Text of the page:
Tough recovery for Tulshibag in post lockdown inclination towards online shopping

Tulshibag is known to be one of the oldest and largest shopping markets of Pune.

Credit : Jayali Wavhal

Pune: Located in the heart of the city, Tulshibag is known to be one of the oldest and largest shopping markets of Pune. With almost 350 shops and 200 stalls, the market purveys several items like jewellery, household goods, religious articles, fashion, cosmetics, restaurants, and even lodging amongst others. Since the COVID-19 outbreak has prompted a devastating setback in the economic activities across the world, every business has felt the reverberations, especially the small businesses in Tulshibag. 

Even before the nationwide lockdown was declared on March 23rd, the market remained closed from March 16th to June 5th, causing an economic setback for the business owners here. However, last week, the market was reopened according to guidelines issued by the government, but the business hasn’t picked up yet owing to the dearth of consumers amidst this pandemic.

“According to the notice issued by the union, each side of every lane is issued with a P1 and P2 tag. Shops on either side of the lane will be operational on alternative days, thus allowing us and the consumers to practice social distancing”, said Nitin Pandit, secretary of the Tulshibag trader’s association. Moreover, every business owner has been asked to be responsible, not only for his safety but for the customers too. “We have sanitizers and extra masks to hand out to the customers who forgot to take precautions amidst this global pandemic. However, we do not get paid for the sanitizer or the masks. We expected the PMC to help us out with these supplies as we are already short on money”, said Manoj Shinde, a shopkeeper.

According to the guidelines issued by the PMC, business owners, especially those who own stalls should practice social distancing.  But since the market has very limited space, the stalls on each side of the lane are placed in proximity. Some of these stall owners do not mind the lack of physical distance and carry on with their business as usual, with regular use of masks and sanitizers.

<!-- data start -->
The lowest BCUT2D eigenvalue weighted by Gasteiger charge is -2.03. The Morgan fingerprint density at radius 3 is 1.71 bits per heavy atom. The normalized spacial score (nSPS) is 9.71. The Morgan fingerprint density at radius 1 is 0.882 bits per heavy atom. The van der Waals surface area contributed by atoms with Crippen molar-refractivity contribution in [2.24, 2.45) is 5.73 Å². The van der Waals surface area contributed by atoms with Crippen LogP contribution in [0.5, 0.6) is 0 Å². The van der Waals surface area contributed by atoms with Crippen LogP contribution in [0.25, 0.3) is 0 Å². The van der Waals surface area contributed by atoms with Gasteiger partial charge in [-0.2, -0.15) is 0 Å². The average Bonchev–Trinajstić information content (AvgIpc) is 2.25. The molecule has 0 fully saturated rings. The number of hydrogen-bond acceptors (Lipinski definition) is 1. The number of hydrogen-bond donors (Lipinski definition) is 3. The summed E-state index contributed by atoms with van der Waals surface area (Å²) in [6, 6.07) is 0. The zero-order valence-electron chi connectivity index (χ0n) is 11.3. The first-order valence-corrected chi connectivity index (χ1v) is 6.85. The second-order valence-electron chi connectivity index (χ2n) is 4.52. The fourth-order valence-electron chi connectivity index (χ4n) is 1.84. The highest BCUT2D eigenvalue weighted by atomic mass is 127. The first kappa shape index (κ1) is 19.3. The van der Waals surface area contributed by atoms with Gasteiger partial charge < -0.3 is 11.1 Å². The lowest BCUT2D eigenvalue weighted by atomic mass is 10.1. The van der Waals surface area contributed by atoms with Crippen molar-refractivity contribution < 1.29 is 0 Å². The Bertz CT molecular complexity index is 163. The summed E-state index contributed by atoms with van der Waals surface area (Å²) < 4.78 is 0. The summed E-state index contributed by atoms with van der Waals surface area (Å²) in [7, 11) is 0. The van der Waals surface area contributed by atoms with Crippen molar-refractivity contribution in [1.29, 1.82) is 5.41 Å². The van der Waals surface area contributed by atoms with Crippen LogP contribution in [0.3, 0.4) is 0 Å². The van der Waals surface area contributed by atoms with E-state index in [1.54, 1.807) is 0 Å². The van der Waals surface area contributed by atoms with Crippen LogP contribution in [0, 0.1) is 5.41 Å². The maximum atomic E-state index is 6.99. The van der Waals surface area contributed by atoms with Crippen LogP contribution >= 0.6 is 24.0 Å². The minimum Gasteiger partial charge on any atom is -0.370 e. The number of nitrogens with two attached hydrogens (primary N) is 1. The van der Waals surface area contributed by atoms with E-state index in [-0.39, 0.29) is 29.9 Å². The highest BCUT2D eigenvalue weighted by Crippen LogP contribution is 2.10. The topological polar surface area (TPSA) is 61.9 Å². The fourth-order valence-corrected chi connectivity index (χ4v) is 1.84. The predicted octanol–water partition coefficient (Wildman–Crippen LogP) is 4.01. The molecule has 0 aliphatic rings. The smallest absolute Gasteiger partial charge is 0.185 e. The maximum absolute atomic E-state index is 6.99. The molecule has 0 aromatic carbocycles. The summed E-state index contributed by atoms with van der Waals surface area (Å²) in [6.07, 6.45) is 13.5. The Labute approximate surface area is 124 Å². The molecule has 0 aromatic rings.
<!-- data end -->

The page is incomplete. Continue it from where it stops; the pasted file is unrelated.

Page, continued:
Shahid, a stall owner explains, “On days when P1 is to be operational, all the stalls on P1 will be set up. These stalls are not too far apart, thus not allowing us to practice social distance efficiently. Since there aren’t many customers, we step out of the stall and stand at the closed P2 side to maintain some distance. If two adjacent stalls have customers at the same time, we have to ask one of them to wait. Often the customers are impatient and leave immediately, and we lose out on the sale.”

Another guideline by the PMC stated that every business owner, according to the license, must be present at the shop or stall at all times. In case the business owner is deceased or cannot be available due to genuine reasons, a blood relative should be present. Last week, Madhav Jagtap, head of PMC’s anti-encroachment department had visited Tulshibag for supervision and noticed that the owner of Janhvi Creations, a shop on Bajirao road, wasn’t present. He confiscated their license after learning that the owner had died four months ago and the shop was being run by other workers.

 A source later clarified that the owner’s daughter was present at the shop all day but had to leave to make arrangements for lunch. “She asked a worker from the neighbouring store to keep an eye on her shop. A few minutes after she left, Jagtap Sir came to the shop, and without asking any follow-up questions, confiscated their license”, the source informed. While a friend of the owner visited Jagtap at the PMC office to explain the situation, the shop had lost its half day’s business. Licenses of ten other businesses were temporarily suspended too. The association had to write an apology letter to the PMC assuring them that such behaviour won’t be repeated. The licenses were returned shortly after.